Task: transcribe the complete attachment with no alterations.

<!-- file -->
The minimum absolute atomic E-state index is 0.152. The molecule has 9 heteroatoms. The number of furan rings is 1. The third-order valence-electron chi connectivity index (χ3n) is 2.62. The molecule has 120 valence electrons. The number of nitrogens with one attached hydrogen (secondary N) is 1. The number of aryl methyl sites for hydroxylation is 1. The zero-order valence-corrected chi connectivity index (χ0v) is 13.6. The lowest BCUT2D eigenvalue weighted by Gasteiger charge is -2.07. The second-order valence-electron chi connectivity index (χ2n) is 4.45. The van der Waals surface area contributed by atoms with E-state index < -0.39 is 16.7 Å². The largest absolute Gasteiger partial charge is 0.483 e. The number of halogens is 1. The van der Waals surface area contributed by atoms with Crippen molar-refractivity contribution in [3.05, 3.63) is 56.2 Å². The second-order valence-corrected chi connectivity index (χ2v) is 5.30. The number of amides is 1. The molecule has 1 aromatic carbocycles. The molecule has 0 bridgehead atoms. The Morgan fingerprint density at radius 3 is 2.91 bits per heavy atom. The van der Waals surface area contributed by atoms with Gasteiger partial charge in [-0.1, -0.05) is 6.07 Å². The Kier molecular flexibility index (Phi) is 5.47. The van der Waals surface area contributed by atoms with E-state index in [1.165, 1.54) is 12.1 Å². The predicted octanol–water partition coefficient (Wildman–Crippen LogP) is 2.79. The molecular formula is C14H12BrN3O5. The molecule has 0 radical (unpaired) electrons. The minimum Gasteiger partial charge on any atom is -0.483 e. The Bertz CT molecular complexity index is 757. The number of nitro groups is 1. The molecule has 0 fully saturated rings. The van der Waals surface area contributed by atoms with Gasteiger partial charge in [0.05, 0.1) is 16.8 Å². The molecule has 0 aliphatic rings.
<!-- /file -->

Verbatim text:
The minimum absolute atomic E-state index is 0.152. The molecule has 9 heteroatoms. The number of furan rings is 1. The third-order valence-electron chi connectivity index (χ3n) is 2.62. The molecule has 120 valence electrons. The number of nitrogens with one attached hydrogen (secondary N) is 1. The number of aryl methyl sites for hydroxylation is 1. The zero-order valence-corrected chi connectivity index (χ0v) is 13.6. The lowest BCUT2D eigenvalue weighted by Gasteiger charge is -2.07. The second-order valence-electron chi connectivity index (χ2n) is 4.45. The van der Waals surface area contributed by atoms with E-state index < -0.39 is 16.7 Å². The largest absolute Gasteiger partial charge is 0.483 e. The number of halogens is 1. The van der Waals surface area contributed by atoms with Crippen molar-refractivity contribution in [3.05, 3.63) is 56.2 Å². The second-order valence-corrected chi connectivity index (χ2v) is 5.30. The number of amides is 1. The molecule has 1 aromatic carbocycles. The molecule has 0 bridgehead atoms. The Morgan fingerprint density at radius 3 is 2.91 bits per heavy atom. The van der Waals surface area contributed by atoms with Gasteiger partial charge in [-0.1, -0.05) is 6.07 Å². The Kier molecular flexibility index (Phi) is 5.47. The van der Waals surface area contributed by atoms with E-state index in [1.165, 1.54) is 12.1 Å². The predicted octanol–water partition coefficient (Wildman–Crippen LogP) is 2.79. The molecular formula is C14H12BrN3O5. The molecule has 0 radical (unpaired) electrons. The minimum Gasteiger partial charge on any atom is -0.483 e. The Bertz CT molecular complexity index is 757. The number of nitro groups is 1. The molecule has 0 fully saturated rings. The van der Waals surface area contributed by atoms with Gasteiger partial charge in [0.05, 0.1) is 16.8 Å². The molecule has 0 aliphatic rings.